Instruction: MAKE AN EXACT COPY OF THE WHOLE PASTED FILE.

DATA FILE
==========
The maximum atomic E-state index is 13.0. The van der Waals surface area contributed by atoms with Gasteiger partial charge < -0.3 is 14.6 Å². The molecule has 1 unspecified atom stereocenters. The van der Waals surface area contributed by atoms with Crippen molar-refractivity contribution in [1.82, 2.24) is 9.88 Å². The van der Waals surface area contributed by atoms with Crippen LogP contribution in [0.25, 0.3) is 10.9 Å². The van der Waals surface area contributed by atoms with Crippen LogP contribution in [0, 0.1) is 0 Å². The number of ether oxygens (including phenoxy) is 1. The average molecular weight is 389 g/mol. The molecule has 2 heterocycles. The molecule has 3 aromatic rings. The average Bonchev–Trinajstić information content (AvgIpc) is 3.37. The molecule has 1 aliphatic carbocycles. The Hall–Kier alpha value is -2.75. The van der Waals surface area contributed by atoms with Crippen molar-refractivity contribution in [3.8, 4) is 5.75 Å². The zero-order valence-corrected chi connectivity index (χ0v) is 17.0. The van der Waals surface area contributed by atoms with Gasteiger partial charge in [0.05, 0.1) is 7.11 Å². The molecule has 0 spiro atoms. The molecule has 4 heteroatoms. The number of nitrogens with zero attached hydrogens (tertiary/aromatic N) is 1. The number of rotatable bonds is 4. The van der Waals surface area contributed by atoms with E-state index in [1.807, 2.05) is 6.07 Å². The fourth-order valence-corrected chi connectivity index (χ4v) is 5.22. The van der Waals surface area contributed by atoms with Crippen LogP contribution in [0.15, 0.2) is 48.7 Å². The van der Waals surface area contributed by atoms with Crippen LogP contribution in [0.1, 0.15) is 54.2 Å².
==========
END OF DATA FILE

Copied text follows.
The maximum atomic E-state index is 13.0. The van der Waals surface area contributed by atoms with Gasteiger partial charge < -0.3 is 14.6 Å². The molecule has 1 unspecified atom stereocenters. The van der Waals surface area contributed by atoms with Crippen molar-refractivity contribution in [1.82, 2.24) is 9.88 Å². The van der Waals surface area contributed by atoms with Crippen LogP contribution in [0.25, 0.3) is 10.9 Å². The van der Waals surface area contributed by atoms with Crippen LogP contribution in [0, 0.1) is 0 Å². The number of ether oxygens (including phenoxy) is 1. The average molecular weight is 389 g/mol. The molecule has 2 heterocycles. The molecule has 3 aromatic rings. The average Bonchev–Trinajstić information content (AvgIpc) is 3.37. The molecule has 1 aliphatic carbocycles. The Hall–Kier alpha value is -2.75. The van der Waals surface area contributed by atoms with Crippen molar-refractivity contribution in [3.8, 4) is 5.75 Å². The zero-order valence-corrected chi connectivity index (χ0v) is 17.0. The van der Waals surface area contributed by atoms with Gasteiger partial charge in [0.05, 0.1) is 7.11 Å². The molecule has 0 spiro atoms. The molecule has 4 heteroatoms. The number of nitrogens with zero attached hydrogens (tertiary/aromatic N) is 1. The number of rotatable bonds is 4. The van der Waals surface area contributed by atoms with E-state index in [1.807, 2.05) is 6.07 Å². The fourth-order valence-corrected chi connectivity index (χ4v) is 5.22. The van der Waals surface area contributed by atoms with Crippen LogP contribution in [0.15, 0.2) is 48.7 Å². The van der Waals surface area contributed by atoms with Crippen LogP contribution in [0.1, 0.15) is 54.2 Å².